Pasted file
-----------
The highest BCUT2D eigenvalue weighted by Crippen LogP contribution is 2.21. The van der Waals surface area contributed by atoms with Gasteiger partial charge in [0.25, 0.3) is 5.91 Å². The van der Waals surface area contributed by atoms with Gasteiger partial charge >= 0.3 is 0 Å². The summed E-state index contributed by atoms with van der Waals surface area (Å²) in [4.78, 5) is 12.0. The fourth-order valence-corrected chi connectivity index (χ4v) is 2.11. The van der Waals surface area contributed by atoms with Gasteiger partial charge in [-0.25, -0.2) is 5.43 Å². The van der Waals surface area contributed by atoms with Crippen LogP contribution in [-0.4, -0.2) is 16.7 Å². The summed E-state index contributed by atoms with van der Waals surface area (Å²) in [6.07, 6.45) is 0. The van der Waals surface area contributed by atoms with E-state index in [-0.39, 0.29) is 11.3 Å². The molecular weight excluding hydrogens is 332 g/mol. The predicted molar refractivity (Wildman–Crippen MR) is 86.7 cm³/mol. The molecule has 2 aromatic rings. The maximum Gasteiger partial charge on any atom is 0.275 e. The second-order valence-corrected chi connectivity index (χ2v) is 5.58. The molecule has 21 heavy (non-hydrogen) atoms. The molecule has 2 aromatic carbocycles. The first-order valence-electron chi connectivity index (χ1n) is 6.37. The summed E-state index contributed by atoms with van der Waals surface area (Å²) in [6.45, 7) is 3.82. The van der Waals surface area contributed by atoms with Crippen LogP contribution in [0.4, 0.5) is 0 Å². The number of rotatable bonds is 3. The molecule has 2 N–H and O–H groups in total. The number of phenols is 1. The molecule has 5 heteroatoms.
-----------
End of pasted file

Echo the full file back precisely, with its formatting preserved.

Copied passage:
The highest BCUT2D eigenvalue weighted by Crippen LogP contribution is 2.21. The van der Waals surface area contributed by atoms with Gasteiger partial charge in [0.25, 0.3) is 5.91 Å². The van der Waals surface area contributed by atoms with Gasteiger partial charge >= 0.3 is 0 Å². The summed E-state index contributed by atoms with van der Waals surface area (Å²) in [4.78, 5) is 12.0. The fourth-order valence-corrected chi connectivity index (χ4v) is 2.11. The van der Waals surface area contributed by atoms with Gasteiger partial charge in [-0.25, -0.2) is 5.43 Å². The van der Waals surface area contributed by atoms with Crippen LogP contribution in [-0.4, -0.2) is 16.7 Å². The summed E-state index contributed by atoms with van der Waals surface area (Å²) in [6.07, 6.45) is 0. The van der Waals surface area contributed by atoms with E-state index in [-0.39, 0.29) is 11.3 Å². The molecular weight excluding hydrogens is 332 g/mol. The predicted molar refractivity (Wildman–Crippen MR) is 86.7 cm³/mol. The molecule has 2 aromatic rings. The maximum Gasteiger partial charge on any atom is 0.275 e. The second-order valence-corrected chi connectivity index (χ2v) is 5.58. The molecule has 21 heavy (non-hydrogen) atoms. The molecule has 2 aromatic carbocycles. The first-order valence-electron chi connectivity index (χ1n) is 6.37. The summed E-state index contributed by atoms with van der Waals surface area (Å²) in [6.45, 7) is 3.82. The van der Waals surface area contributed by atoms with Crippen LogP contribution in [0.4, 0.5) is 0 Å². The number of rotatable bonds is 3. The molecule has 2 N–H and O–H groups in total. The number of phenols is 1. The molecule has 5 heteroatoms.